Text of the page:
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The Independent Critic

Keri Russell, Andy Griffith, Adrienne Shelly, Nathan Fillion, Cheryl Hines, Jeremy Sisto
Adrienne Shelly
107 Mins.
Fox Searchlight

 "Waitress" Review 
"Waitress," the latest and last film from actress/filmmaker Adrienne Shelly, is such a film. "Waitress" is a romantic, spirited, innocent and beautiful film flavored ever-so lightly by sprinklings of tragedy, pain, loss and uncertainty.

In essence, "Waitress" is one of those rare films that truly mirrors the way most of us live our lives.

Starring Keri Russell as Jenna, a beautiful, sweet and caring young waitress married to Earl (Jeremy Sisto), an abusive, controlling and uncomfortably childish man whose demeaning ways have squashed nearly every single one of Jenna's dreams. Jenna's only escape is her pie baking, masterful creations that she concocts each and everyday in the pie shop where she works alongside Dawn (a delightfully mousy Adrienne Shelly) and Becky (Cheryl Hines) along with the shop's manager, Cal (Eddie Jemison) and the shop's owner, Joe (Andy Griffith).

When Jenna ends up pregnant after Earl gets her drunk one night so that she'll have sex with him, all hope is seemingly lost for ever escaping from this abusive marriage. Jenna's seemingly ordinary life is, however, thrown into even more disarray when she falls in love with her OB-GYN (Nathan Fillion), a peaceful yet equally dysfunctional relationship that is a mere band-aid on a gaping wound. Facing an unwanted child, an unhappy marriage and a life of uncertainty, Jenna escapes even deeper into her masterful pastry creations.

Moreso than in any of her previous films, "Waitress" is clearly influenced by Shelly's early work as an actress on two of Hal Hartley's films, "Trust" and "The Unbelievable Truth." Hartley's a master of capturing onscreen the darkly humorous side of everyday life in ways that both defy filmmaking logic and yet more accurately reflect the complexities of simply living from day to day.

So, too, Shelly offers up "Waitress," a beautiful gem of a film that simultaneously brings to mind the old television series, "Alice" while also throwing in memories of not so distant films such as "Chocolat," "Amelie" and even a touch of "Junebug."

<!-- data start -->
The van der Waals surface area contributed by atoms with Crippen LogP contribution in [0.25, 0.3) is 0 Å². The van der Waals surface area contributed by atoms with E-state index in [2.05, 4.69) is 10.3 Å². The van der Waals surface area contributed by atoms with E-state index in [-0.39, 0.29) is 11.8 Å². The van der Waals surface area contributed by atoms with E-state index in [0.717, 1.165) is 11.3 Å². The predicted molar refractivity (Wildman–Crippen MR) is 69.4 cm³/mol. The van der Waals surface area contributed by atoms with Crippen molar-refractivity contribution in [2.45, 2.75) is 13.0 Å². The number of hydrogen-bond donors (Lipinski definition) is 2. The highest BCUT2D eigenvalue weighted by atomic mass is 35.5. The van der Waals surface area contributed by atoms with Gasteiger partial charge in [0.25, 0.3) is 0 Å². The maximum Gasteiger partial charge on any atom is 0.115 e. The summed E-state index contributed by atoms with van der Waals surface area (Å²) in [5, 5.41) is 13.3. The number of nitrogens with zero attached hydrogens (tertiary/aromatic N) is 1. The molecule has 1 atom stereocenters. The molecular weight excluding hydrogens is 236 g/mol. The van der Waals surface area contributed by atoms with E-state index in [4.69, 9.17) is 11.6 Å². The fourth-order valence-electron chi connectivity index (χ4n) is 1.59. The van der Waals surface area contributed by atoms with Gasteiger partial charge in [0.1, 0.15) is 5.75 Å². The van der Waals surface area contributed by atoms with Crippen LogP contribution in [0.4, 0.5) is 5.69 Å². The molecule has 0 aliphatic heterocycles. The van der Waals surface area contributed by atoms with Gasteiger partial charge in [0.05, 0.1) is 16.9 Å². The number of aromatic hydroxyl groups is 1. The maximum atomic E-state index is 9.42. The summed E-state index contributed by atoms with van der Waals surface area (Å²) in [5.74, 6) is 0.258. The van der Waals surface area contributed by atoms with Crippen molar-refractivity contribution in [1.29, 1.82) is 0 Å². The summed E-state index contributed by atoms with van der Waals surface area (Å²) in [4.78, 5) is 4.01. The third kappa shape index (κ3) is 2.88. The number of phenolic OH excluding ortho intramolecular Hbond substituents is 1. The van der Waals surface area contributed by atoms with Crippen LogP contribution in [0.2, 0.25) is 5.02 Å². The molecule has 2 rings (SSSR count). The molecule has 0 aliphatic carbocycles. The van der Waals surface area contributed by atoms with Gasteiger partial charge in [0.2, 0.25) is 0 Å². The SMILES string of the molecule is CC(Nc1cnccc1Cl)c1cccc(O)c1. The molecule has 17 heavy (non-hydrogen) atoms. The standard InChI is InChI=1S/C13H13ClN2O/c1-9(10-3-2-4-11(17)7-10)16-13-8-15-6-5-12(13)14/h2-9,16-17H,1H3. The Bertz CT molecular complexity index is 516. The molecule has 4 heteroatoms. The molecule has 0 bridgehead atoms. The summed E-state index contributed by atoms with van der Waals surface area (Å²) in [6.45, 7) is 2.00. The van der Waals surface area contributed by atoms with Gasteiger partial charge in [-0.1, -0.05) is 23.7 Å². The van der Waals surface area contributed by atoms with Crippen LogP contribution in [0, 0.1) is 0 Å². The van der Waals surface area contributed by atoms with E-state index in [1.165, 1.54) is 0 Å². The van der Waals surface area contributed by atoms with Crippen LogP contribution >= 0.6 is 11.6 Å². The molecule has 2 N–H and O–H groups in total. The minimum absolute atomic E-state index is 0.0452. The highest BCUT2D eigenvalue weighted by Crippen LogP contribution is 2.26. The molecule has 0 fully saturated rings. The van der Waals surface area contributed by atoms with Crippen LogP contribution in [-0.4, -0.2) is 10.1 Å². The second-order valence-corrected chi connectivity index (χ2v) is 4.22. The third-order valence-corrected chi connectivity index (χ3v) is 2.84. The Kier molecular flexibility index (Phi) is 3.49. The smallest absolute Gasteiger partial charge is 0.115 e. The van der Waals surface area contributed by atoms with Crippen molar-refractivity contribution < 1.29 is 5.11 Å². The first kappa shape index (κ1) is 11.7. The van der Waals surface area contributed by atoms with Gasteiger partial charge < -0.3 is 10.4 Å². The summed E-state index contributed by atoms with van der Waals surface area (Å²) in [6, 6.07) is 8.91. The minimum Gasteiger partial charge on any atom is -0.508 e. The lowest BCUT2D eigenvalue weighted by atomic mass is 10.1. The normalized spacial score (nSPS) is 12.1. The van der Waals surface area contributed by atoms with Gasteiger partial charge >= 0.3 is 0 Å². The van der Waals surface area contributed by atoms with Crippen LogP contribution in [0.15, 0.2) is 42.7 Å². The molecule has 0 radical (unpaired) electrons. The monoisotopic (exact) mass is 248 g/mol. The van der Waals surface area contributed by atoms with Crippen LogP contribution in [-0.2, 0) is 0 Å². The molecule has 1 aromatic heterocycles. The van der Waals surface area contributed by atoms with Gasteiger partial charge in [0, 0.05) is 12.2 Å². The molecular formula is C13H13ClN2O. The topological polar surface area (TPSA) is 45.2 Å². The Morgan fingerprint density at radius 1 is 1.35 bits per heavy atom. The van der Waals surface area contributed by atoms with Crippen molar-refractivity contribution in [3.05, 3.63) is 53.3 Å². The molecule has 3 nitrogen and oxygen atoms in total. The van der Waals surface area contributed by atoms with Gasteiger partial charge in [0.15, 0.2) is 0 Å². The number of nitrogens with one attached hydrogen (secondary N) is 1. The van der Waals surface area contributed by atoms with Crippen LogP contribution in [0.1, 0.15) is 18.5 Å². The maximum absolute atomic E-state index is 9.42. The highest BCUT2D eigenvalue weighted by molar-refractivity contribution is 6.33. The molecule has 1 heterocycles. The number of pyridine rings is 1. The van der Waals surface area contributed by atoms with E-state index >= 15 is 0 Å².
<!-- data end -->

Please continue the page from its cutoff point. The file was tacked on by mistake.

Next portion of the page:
"Waitress" is similar in tone to recent hit "Little Miss Sunshine," but has even more in common with the underrated, nearly impossible to market "The Prize Winner of Defiance, Ohio" in the sense that both films mix together a surprising degree of hopefulness even as logical tells us that hope is nowhere to be found.

Can Jenna possibly find the happiness that seemingly eludes her? Or will she be trapped forever in a loveless, abusive marriage? The dilemma is made particularly poignant when realizing that Shelly herself was murdered November 1, 2006 and this film, her last, is one of 2007's most powerful and beautiful statements on breaking cycles, innocence, violence and, yes, the constant presence of hope.

As wonderful as "Waitress" is, it's hard to deny that the similarity to "Alice" is, at times, distracting as the entire restaurant crew seems an exact replication of Alice, Vera, Flo and Mel. Yet, Shelly's intelligent and sensitive script contains such wonderfully tender and realistic dialogue that by the film's end "Waitress" has truly become its own film.

While other actresses may have more successfully captured the intensity and gravity of "Waitress," it's hard to picture an actress other than Russell so beautifully blending the drama, desperation, hopefulness, sweetness and sensuality of her character. Largely due to Russell's largely understated and balanced performance, Jenna became a woman I was rooting for and found myself cringing each and every time she made another bad the end, it's practically impossible to not look up at the screen and practically plead "Please. Oh Please. Let her end up happy."

Jeremy Sisto, likewise, is utterly frightening (as he should be) as the abusive, controlling and yet remarkably immature Earl. It would have been easy, especially in a film such as this one, to turn Earl into nothing more than a caricature. Sisto, wisely, brings out Earl's true humanity and a stunning depth of flawed character. Perhaps moreso than at any recent point in a film with a domestic violence theme, "Waitress" truly captures the answer to why women stay with abusive spouses.

In supporting roles, Shelly leaves a beautiful mark on the cinematic world with her sensitive and funny portrayal of Dawn, while, Cheryl Hines brings a hilarious humanity to the brash Becky, who has an affair of her own. Finally, Andy Griffith is a perfect anchor for the film as the persnickety Joe, a man whose kindness and compassion is masked behind irritability galore (think a more "down home" version of Jack Nicholson in "As Good As It Gets").

"Waitress" is a happy film.

No, wait. "Waitress" is a sad film.


"Waitress" is a beautifully designed, tenderly written and sensitively acted film about the bitter and sweet moments of daily life. With insight and humor, Adrienne Shelly's cinematic swansong is, much like Jenna's pies, a masterful creation you will not forget.

"Waitress" captured the Audience Award for Best Feature during the 2007 Indianapolis International Film Festival, where the film played just 2 days before its limited opening in New York and Los Angeles before going nationwide on Mother's Day weekend.

While the rest of the world sees "Spider-Man 3," do yourself a favor and see the best film being served up this weekend..."Waitress."
- Richard Propes
 The Independent Critic